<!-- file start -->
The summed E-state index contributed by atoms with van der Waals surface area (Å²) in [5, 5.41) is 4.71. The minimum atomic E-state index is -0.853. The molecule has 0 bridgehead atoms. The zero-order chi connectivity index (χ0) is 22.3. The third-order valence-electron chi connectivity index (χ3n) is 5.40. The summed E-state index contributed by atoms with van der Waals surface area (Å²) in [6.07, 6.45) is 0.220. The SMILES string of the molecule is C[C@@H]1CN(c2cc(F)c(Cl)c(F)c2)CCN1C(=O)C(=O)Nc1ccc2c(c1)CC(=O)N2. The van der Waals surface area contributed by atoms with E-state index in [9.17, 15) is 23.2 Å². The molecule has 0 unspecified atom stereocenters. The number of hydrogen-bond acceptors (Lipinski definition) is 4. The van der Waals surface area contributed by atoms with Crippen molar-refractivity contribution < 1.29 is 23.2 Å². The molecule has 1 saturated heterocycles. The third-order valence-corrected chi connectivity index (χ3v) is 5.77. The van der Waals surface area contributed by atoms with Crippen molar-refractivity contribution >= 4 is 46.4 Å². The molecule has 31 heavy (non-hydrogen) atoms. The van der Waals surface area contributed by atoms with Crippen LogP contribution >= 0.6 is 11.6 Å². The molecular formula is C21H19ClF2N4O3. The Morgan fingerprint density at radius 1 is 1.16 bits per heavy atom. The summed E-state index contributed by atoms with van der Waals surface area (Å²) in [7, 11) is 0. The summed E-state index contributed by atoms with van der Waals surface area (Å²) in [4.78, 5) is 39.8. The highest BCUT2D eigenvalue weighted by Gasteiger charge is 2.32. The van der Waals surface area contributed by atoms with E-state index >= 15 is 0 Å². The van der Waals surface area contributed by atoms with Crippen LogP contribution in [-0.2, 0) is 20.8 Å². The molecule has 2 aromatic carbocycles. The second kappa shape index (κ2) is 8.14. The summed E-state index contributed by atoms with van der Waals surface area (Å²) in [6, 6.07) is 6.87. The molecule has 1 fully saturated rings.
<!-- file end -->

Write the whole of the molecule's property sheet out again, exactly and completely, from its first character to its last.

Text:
The summed E-state index contributed by atoms with van der Waals surface area (Å²) in [5, 5.41) is 4.71. The minimum atomic E-state index is -0.853. The molecule has 0 bridgehead atoms. The zero-order chi connectivity index (χ0) is 22.3. The third-order valence-electron chi connectivity index (χ3n) is 5.40. The summed E-state index contributed by atoms with van der Waals surface area (Å²) in [6.07, 6.45) is 0.220. The SMILES string of the molecule is C[C@@H]1CN(c2cc(F)c(Cl)c(F)c2)CCN1C(=O)C(=O)Nc1ccc2c(c1)CC(=O)N2. The van der Waals surface area contributed by atoms with E-state index in [9.17, 15) is 23.2 Å². The molecule has 0 unspecified atom stereocenters. The number of hydrogen-bond acceptors (Lipinski definition) is 4. The van der Waals surface area contributed by atoms with Crippen molar-refractivity contribution < 1.29 is 23.2 Å². The molecule has 1 saturated heterocycles. The third-order valence-corrected chi connectivity index (χ3v) is 5.77. The van der Waals surface area contributed by atoms with Crippen molar-refractivity contribution >= 4 is 46.4 Å². The molecule has 31 heavy (non-hydrogen) atoms. The van der Waals surface area contributed by atoms with Crippen LogP contribution >= 0.6 is 11.6 Å². The molecular formula is C21H19ClF2N4O3. The Morgan fingerprint density at radius 1 is 1.16 bits per heavy atom. The summed E-state index contributed by atoms with van der Waals surface area (Å²) in [7, 11) is 0. The summed E-state index contributed by atoms with van der Waals surface area (Å²) in [4.78, 5) is 39.8. The highest BCUT2D eigenvalue weighted by Gasteiger charge is 2.32. The van der Waals surface area contributed by atoms with E-state index >= 15 is 0 Å². The van der Waals surface area contributed by atoms with Crippen LogP contribution in [-0.2, 0) is 20.8 Å². The molecule has 2 aromatic carbocycles. The second kappa shape index (κ2) is 8.14. The summed E-state index contributed by atoms with van der Waals surface area (Å²) in [6, 6.07) is 6.87. The molecule has 1 fully saturated rings.